A Geographical Guide to the Real and the Good

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Psychology Press, 2003 - Geographical perception - 302 pages
In this original and ambitious work, the renowned geographer Robert Sack argues for places that expand our awareness of reality and that increase the variety and complexity of reality. The joint application of these two criteria is the basis of a geographically informed moral theory that emphasizes the role of altruism. As well, it sheds light on the connection between the real and the good. Place-making that is guided by these criteria can affect our concepts of justice, our concerns about nature, and our views of democracy and the economy. What emerges is a geographical theory of morality based on the concepts of space, place, and place-making. Using historical and contemporary examples at all geographical scales to illustrate his theory, Sack forces readers see their geographical actions and everyday surroundings in an entirely new way.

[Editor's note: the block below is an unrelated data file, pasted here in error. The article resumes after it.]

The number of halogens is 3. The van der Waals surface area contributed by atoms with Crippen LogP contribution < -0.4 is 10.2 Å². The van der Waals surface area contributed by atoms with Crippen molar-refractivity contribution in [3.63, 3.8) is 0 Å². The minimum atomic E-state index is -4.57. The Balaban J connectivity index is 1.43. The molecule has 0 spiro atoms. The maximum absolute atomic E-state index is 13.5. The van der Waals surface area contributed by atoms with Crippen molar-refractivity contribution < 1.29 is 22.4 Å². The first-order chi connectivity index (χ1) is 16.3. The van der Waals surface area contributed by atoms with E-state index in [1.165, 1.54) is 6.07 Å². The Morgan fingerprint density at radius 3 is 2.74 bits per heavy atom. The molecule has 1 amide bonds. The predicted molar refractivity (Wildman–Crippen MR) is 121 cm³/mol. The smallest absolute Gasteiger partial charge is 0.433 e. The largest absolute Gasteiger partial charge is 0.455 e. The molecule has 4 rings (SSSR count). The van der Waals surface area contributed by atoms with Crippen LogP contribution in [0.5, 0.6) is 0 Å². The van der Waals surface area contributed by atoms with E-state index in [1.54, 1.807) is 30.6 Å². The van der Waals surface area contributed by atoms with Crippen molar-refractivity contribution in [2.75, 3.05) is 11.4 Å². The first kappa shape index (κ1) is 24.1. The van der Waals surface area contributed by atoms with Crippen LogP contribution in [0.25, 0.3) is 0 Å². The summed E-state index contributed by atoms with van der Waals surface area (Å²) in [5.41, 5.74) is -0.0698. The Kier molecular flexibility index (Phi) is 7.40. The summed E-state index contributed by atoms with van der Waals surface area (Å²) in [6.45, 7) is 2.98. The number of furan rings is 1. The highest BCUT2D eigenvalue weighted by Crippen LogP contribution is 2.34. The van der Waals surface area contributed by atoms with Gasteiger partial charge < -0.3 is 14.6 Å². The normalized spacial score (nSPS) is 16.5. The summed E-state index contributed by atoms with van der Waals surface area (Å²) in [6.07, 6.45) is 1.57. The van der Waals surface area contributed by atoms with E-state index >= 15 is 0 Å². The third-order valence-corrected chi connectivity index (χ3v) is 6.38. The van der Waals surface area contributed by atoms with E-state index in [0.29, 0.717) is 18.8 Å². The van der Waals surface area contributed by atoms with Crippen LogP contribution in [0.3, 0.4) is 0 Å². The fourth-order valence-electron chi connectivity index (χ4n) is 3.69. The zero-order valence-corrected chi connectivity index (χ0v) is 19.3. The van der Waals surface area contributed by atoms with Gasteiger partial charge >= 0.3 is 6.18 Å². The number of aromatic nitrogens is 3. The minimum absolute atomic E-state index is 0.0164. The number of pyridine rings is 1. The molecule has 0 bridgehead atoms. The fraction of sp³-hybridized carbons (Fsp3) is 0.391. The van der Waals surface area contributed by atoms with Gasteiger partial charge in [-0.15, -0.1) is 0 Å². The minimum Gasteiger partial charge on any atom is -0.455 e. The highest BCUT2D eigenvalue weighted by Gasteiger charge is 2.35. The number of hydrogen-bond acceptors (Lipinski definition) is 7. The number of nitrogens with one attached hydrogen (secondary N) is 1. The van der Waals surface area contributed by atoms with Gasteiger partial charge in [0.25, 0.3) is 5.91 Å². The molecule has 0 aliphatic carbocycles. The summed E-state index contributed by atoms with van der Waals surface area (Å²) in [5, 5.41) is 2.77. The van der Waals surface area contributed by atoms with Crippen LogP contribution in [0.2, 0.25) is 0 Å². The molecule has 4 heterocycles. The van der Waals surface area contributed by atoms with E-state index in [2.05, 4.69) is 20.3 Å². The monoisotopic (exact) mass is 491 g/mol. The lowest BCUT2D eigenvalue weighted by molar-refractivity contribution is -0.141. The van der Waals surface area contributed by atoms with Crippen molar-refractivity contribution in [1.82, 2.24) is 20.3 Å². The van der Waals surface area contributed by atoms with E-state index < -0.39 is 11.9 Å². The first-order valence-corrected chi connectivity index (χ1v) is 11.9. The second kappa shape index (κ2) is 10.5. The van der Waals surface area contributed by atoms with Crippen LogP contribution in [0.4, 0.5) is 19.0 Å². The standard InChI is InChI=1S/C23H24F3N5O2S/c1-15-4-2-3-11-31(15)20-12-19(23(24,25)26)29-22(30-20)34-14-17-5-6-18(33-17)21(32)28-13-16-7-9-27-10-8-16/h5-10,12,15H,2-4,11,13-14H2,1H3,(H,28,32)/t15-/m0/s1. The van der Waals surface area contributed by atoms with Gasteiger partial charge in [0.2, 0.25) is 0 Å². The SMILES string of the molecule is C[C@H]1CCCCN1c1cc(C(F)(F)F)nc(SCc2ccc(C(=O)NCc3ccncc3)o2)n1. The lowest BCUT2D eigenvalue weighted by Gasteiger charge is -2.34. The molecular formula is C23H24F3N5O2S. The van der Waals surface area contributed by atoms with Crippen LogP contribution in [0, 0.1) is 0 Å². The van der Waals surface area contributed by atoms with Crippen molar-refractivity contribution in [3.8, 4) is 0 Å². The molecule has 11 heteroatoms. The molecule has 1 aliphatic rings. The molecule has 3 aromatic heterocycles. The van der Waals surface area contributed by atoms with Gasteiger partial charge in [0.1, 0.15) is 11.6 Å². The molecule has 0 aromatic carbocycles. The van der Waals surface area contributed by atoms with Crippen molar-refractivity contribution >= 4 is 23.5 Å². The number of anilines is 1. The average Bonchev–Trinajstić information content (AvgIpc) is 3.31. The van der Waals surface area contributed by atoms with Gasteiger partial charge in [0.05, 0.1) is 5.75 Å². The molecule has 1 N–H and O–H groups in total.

From inside the book


The Power of Place
Situatedness and Relativism
Situatedness and Absolutism
The Theory
Geopsychological Dynamics
Geosocial Dynamics
The Problematic and Moral Theory

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About the author (2003)

Robert Sack is the Bascom Professor of Geography at the University of Wisconsin-Madison, and is the author of numerous books.

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